Reflecting on what comes next for Sunderland and Will Grigg after striker's candid comments

COMMENT: After Will Grigg’s honest assessment of life on Wearside so far, Phil Smith ponders how things could develop into the summer and beyond

Thursday, 25th June 2020, 4:22 pm
Updated Thursday, 25th June 2020, 4:23 pm

It is unusual to see a player speak so candidly about their current club but when it comes to Will Grigg, given everything that has been said in the last twelve months, you can't help but think, why on earth shouldn't he have his say?

In a wide-ranging interview with The Athletic, Grigg admits that while he has not watched Sunderland 'Til I Die, he is well aware of the noise surrounding it.

Through no fault of his own, Grigg has been one of the most talked about footballers outside of the Premier League.

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Will Grigg's Sunderland future remains uncertain

On Wearside, too, he is a player who has attracted more comment than most.

Part of this is an inevitable reflection of the fact that as he candidly admits, the move thus far has not worked and that he’s not been able to produce his best.

Part of it, though, is that the move from Wigan Athletic has come to represent something else entirely.

Those panicked decisions made late on deadline day, out of an Oxfordshire office, have come to symbolise the muddled communication, structure and lack of long-term planning that many believe define Madrox's tenure at the club so far.

Quite rightly, the deal has been heavily scrutinised and criticism levelled at those who put it in place.

But as Grigg has rightly stated, none of that has much to do with him.

The question now is where he and Sunderland go from here.

Sunderland had been open to sanctioning a departure in January, but having spent such a significant sum a year previous, there was a reluctance to allow a move to a League One rival when it was clear that such a deal would not be financially advantageous.

Even if it was not working on Wearside, Grigg's track record spoke for itself and no one doubted his ability to score crucial goals elsewhere.

The risk far outweighed the reward.

Will that situation change this summer?

It does not seem like a question that will easily be answered.

Few clubs, if any, will be operating on a bigger budget as the impact of coronavirus continues to take hold.

Sunderland, without a doubt, will be more likely to accept his departure ahead of a new season, particularly at a time when any revenue raised could potentially be key in reinvesting in the squad.

The great unknown is whether that inevitable divide can be breached.

Grigg has been candid in his assessment of life under Phil Parkinson so far and in truth, it is hard to quibble with any of it.

The opening weeks of Parkinson's tenure saw a team badly struggling to adapt to a new style, and Grigg was not the only who looked ill-suited to the task at hand.

Marc McNulty was another who struggled in a difficult period and there were issues right throughout the spine of the team.

Could the situation improve in the future, if no satisfactory suitor is found?

Sunderland certainly look more at ease in the 3-4-3 system, with the more aggressive wing-backs Parkinson recently favoured allowing the side to play with a lot more width and intent.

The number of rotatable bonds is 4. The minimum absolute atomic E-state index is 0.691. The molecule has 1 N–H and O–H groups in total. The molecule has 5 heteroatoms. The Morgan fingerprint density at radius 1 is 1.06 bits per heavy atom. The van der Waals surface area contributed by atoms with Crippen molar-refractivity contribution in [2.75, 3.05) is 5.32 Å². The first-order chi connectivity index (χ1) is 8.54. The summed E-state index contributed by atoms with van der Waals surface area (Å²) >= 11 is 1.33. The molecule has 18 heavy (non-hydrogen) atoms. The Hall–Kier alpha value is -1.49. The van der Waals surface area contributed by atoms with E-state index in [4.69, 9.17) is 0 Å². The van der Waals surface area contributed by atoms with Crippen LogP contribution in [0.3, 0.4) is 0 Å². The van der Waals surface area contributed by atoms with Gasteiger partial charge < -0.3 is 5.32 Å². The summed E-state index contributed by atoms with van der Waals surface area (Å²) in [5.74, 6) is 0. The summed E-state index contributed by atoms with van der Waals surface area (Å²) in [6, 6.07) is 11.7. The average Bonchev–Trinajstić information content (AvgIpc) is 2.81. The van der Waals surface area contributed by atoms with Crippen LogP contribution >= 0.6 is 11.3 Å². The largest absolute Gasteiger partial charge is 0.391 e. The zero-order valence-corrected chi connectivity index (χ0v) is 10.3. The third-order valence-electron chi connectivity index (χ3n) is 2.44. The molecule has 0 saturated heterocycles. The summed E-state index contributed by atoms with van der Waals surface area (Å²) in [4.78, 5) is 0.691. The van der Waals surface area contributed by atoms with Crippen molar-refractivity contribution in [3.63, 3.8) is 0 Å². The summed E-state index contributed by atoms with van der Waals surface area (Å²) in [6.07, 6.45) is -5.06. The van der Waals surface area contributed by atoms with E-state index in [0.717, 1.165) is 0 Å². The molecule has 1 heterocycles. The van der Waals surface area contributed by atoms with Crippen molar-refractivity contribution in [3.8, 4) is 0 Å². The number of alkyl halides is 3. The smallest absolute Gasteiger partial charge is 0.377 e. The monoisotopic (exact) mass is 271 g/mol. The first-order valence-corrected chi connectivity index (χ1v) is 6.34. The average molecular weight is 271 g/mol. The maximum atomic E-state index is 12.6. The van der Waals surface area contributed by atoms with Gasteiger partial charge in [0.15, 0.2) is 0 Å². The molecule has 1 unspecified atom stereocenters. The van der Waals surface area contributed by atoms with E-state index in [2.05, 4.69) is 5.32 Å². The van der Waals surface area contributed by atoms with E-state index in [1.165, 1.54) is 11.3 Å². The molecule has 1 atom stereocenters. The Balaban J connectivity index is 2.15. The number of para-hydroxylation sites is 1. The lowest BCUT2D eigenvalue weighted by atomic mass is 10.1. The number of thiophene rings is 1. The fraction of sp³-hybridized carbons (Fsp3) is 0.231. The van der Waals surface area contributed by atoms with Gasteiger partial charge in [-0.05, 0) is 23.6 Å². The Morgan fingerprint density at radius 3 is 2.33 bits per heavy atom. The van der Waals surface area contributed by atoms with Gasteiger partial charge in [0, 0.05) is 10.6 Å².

Lynden Gooch and Chris Maguire were playing for much of 2020 with the kind of quality that should theoretically create more chances for a striker such as Grigg.

It's also true that Grigg's best performance in a Sunderland shirt came under Parkinson, when he delivered a high-class performance in a thumping win over Tranmere Rovers that raised hopes of a revival.

The Northern Ireland international got on the scoresheet but what was most notable was the overall impact he had on the game, making good runs and often dropping deep to link up attacks.

It was a stark and welcome difference from so many of the games previous, when he cut an isolated figure with so few attacking players buzzing around him.

Yet the evidence of Parkinson's tenure so far strongly suggests that he will continue to favour Charlie Wyke.

The Black Cats boss regularly praised Grigg, and quite genuinely so, for his efforts in training and his professionalism around the Academy of Light.

Even in the long periods where first-team football was limited for the striker, there were few suggestions of any discord or animosity behind the scenes.

The arrival of Kyle Lafferty, however, and his subsequent rise in the pecking order, underlined that the manager's preferred style of striker is one comfortable playing with back to goal.

Yes, stretching the play and turning defenders is important, and Parkinson's backroom staff have made a point of working with Wyke on this, but physicality seems to remain key.

18 months on from his arrival, Sunderland remain a side who do not seem suited to Grigg's skills.

There have been missteps along the way, including that missed chance against Blackpool. It is perhaps a little too simplistic but even now, you wonder whether things might have different in the weeks that followed had that close-range effort gone in.

Grigg's signing was a roll of the dice from Sunderland's chairman and so far, it has yielded disappointment for player and for club.

It is hard not to sympathise with Grigg, who could never have imagined the kind of storm that would come his unwittingly central role in a Netflix documentary.

If he has not reached the level that he has capable of on Wearside, then there have been many reasons for it.

The way forward for all still seems unclear.

You can read Grigg’s full interview with The Athletic here.